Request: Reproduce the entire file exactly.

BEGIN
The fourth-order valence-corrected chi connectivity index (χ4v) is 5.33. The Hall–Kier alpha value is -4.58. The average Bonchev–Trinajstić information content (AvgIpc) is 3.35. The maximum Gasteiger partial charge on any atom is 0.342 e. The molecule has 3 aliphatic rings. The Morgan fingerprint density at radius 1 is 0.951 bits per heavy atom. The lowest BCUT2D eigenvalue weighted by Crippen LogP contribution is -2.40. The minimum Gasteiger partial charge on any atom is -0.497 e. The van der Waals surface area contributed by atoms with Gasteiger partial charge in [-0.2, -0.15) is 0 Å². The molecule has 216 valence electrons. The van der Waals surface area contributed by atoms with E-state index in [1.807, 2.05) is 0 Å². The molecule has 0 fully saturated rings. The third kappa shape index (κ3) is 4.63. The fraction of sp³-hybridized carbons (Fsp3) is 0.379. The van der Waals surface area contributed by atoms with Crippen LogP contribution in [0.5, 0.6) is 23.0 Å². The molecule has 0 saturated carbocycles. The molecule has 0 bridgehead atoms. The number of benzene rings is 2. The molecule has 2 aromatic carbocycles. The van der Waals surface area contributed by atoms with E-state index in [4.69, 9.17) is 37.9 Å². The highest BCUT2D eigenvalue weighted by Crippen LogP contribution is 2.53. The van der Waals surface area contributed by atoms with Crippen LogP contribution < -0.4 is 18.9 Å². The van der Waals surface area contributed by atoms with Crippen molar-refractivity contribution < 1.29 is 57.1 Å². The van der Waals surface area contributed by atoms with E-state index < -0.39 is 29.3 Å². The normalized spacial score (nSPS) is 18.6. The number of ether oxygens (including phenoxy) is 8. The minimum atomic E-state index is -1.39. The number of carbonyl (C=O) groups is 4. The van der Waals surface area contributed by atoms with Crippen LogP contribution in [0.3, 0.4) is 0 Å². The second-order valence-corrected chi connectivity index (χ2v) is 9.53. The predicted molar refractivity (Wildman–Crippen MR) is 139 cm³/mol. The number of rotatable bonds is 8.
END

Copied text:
The fourth-order valence-corrected chi connectivity index (χ4v) is 5.33. The Hall–Kier alpha value is -4.58. The average Bonchev–Trinajstić information content (AvgIpc) is 3.35. The maximum Gasteiger partial charge on any atom is 0.342 e. The molecule has 3 aliphatic rings. The Morgan fingerprint density at radius 1 is 0.951 bits per heavy atom. The lowest BCUT2D eigenvalue weighted by Crippen LogP contribution is -2.40. The minimum Gasteiger partial charge on any atom is -0.497 e. The van der Waals surface area contributed by atoms with Gasteiger partial charge in [-0.2, -0.15) is 0 Å². The molecule has 216 valence electrons. The van der Waals surface area contributed by atoms with E-state index in [1.807, 2.05) is 0 Å². The molecule has 0 fully saturated rings. The third kappa shape index (κ3) is 4.63. The fraction of sp³-hybridized carbons (Fsp3) is 0.379. The van der Waals surface area contributed by atoms with Crippen LogP contribution in [0.5, 0.6) is 23.0 Å². The molecule has 0 saturated carbocycles. The molecule has 0 bridgehead atoms. The number of benzene rings is 2. The molecule has 2 aromatic carbocycles. The van der Waals surface area contributed by atoms with E-state index in [4.69, 9.17) is 37.9 Å². The highest BCUT2D eigenvalue weighted by Crippen LogP contribution is 2.53. The van der Waals surface area contributed by atoms with Crippen LogP contribution < -0.4 is 18.9 Å². The van der Waals surface area contributed by atoms with Crippen molar-refractivity contribution < 1.29 is 57.1 Å². The van der Waals surface area contributed by atoms with E-state index < -0.39 is 29.3 Å². The normalized spacial score (nSPS) is 18.6. The number of ether oxygens (including phenoxy) is 8. The minimum atomic E-state index is -1.39. The number of carbonyl (C=O) groups is 4. The van der Waals surface area contributed by atoms with Crippen LogP contribution in [0.3, 0.4) is 0 Å². The second-order valence-corrected chi connectivity index (χ2v) is 9.53. The predicted molar refractivity (Wildman–Crippen MR) is 139 cm³/mol. The number of rotatable bonds is 8.